Quincy Enunwa
Robby Sabo, ESNY Graphic, Getty Images

The New York Jets tight end position, though bare and inexperienced, should be the least of the team’s concerns with matchup nightmare Quincy Enunwa back. 

One kid coming to the NFL Combine weighing 234 pounds took the position of tight end. Another kid weighing just nine pounds less, 225, took on the role of wide receiver. One veteran weighing 232 pounds, who experienced both of the previous kids, represents one of the nastiest possession threats of the last decade.

This tight end/wideout stuff is really becoming confusing—especially within the weight range of 220 to 235 pounds.

The kid clocking in at 225 was Quincy Enunwa, circa 2014, Evan Engram was the 234-pound tight end last year, and Brandon Marshall is that veteran whose experience has touched the likes of both youngsters.

One man is a tight end while the two others are wide receivers. Why?

Simply put: only due to position designation at the combine.

Though Engram hits the New York Giants program at a cool 240 pounds these days, much can be debated about his real weight. The point still holds true that kids like Engram and Enunwa matchup in body size strikingly similar. One plays tight end. One plays wide receiver.

Both represent serious matchup issues for the defense and it matters not that Enunwa’s stats go down in the books by way of wide receiver. Only a mere positional determination has made the Jets tight end situation the worst in the league.

When Chan Gailey was still running the offense two and three years ago, the tight end was never used. Ryan Fitzpatrick had the pleasure of throwing to the aforementioned B-Marsh, Eric Decker and, yes, Enunwa. Though there’d be no official tight end on the field, Enunwa essentially played the Y while the fourth wide receiver took the spot as the third wideout (Jeremy Kerley, Jalin Marshall, Robby Anderson, etc.). Kellen Davis was used in pro and other situations that warranted a true blocking force on the line.

What makes Enunwa at the Y so dangerous is that his blocking ability is as good as any wideout in the NFL.

Here’s what the Jets 11 personnel would like with Enunwa at wide receiver while a true tight end stays in the game.

New York Jets
Robby Sabo

With Enunwa at wideout and a true tight end in Chris Herndon (over 250 pounds) manning that spot, the defense will always come out in a nickel and the linebacker or strong safety will have the responsibility (depending on two or one deep).

There isn’t anything to think about defensively here. On the other hand, when Enunwa plays the tight end (and the Jets go four receivers) or 11 personnel with Quincy at the Y, the defense is put in an immediate pickle.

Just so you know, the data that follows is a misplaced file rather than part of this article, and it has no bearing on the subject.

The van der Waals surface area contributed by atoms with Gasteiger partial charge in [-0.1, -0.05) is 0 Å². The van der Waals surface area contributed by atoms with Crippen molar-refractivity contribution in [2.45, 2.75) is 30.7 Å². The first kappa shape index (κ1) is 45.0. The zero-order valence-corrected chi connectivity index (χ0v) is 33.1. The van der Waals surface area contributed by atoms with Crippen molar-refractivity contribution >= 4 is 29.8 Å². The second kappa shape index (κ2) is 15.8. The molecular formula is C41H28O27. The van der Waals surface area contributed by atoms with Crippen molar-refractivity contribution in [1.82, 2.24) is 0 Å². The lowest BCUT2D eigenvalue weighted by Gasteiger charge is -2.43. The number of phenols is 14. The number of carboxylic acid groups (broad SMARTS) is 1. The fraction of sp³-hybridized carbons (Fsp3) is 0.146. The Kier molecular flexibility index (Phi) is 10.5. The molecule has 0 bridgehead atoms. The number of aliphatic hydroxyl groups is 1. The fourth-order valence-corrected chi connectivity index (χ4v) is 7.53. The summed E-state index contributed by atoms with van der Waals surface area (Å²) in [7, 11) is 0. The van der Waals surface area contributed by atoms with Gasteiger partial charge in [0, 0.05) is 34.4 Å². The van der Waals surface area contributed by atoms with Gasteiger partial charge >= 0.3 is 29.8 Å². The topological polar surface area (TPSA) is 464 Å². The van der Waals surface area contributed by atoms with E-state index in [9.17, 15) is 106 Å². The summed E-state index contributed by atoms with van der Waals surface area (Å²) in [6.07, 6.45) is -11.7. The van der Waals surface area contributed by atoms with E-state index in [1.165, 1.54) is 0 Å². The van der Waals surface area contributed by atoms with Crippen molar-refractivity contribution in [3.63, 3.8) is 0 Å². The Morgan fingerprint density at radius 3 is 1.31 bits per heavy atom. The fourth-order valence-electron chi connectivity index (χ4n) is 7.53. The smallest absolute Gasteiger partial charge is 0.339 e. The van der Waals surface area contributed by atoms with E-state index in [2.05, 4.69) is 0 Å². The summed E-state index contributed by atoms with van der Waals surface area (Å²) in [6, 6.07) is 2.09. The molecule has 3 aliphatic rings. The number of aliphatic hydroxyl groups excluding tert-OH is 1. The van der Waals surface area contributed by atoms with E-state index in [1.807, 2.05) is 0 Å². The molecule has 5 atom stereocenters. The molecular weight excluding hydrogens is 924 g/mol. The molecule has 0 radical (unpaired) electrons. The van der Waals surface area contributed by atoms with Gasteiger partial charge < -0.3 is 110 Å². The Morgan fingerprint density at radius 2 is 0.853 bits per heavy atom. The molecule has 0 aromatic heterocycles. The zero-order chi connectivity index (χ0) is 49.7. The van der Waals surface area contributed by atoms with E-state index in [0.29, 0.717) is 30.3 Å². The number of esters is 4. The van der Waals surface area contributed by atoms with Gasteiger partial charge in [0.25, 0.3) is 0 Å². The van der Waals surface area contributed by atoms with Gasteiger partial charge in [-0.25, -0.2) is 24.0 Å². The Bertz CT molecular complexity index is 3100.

New York Jets
Robby Sabo

What to do?

Should the defensive coordinator go with a nickel, a linebacker or strong safety is going to have one hell of a time covering Enunwa one-on-one. If they go with a fourth cornerback (what’s needed to take Enunwa), the Jets suddenly have a major leg up on the ground.

First of all, leaving Enunwa in with his tight end-like blocking prowess against a corner isn’t fair. Secondly, getting that dime defense on the field provides the Jets rushing attack that much more room.

This is why the four wideout look will always reign supreme with a guy like Enunwa on the roster. The matchup opportunity pertaining to three WR or more sets is outstanding. The flexibility is terrific. He’s both a weapon through the air and via blocking the smaller corner opposite him via the ground.

Take the two examples above and throw the defense into a one-deep look. If the defense left a nickel out against the Jets three WR look with Enunwa at the tight end, the strong safety would have one hell of a time attempting to cover Quincy.

New York Jets
Robby Sabo

The more likely situation will have the defense always treating Enunwa as a receiver. Therefore, anytime Enunwa is out there with three other receivers, a dime (four CB) will follow suit.

New York Jets
Robby Sabo

This is when the offense finds a leg up in the rushing attack while in multiple wideout sets. Enunwa’s blocking ability destroys his man and whether to have the strong safety sniffing in the box to help the run means everything.

Should he sniff, Robby Anderson the 9-route becomes a dangerous option. Should he play deep with the free safety, running the ball becomes a gimme with a solid offensive line.

This is why speedy, vertical threat tight ends thrive in the NFL. This is why the likes of Travis Kelce torched the Jets when Calvin Pryor and David Harris were on the field attempting to cover the man. This is why Jimmy Graham (265 pounds) has torched slower defenders.

It matters not that Quincy Enunwa weighs 225 pounds. He possesses blocking abilities of a tight end. It matters not that Evan Engram is classified as an NFL tight end. The kid moves and runs routes like a wideout. Defenses will be forced to treat him like a wideout.

Weights and designations aside, these guys are the true matchup nightmares in the NFL and with Quincy Enunwa back after missing an entire season, Sam Darnold, Jeremy Bates and the entire New York Jets offense won’t need one of their young tight ends when 11 personnel is used. Enunwa is that damn good.

Robby Sabo is a co-founder, CEO and credentialed New York Jets content creator for Jets X-Factor - Jet X, which includes Sabo's Sessions (in-depth film breakdowns) and Sabo with the Jets. Host: Underdog Jets Podcast with Wayne Chrebet and Sabo Radio. Member: Pro Football Writers of America. Coach: Port Jervis (NY) High School. Washed up strong safety and 400M runner. SEO: XL Media. Founder: Elite Sports NY - ESNY (Sold in 2020). SEO: XL Media. Email: robby.sabo[at]jetsxfactor.com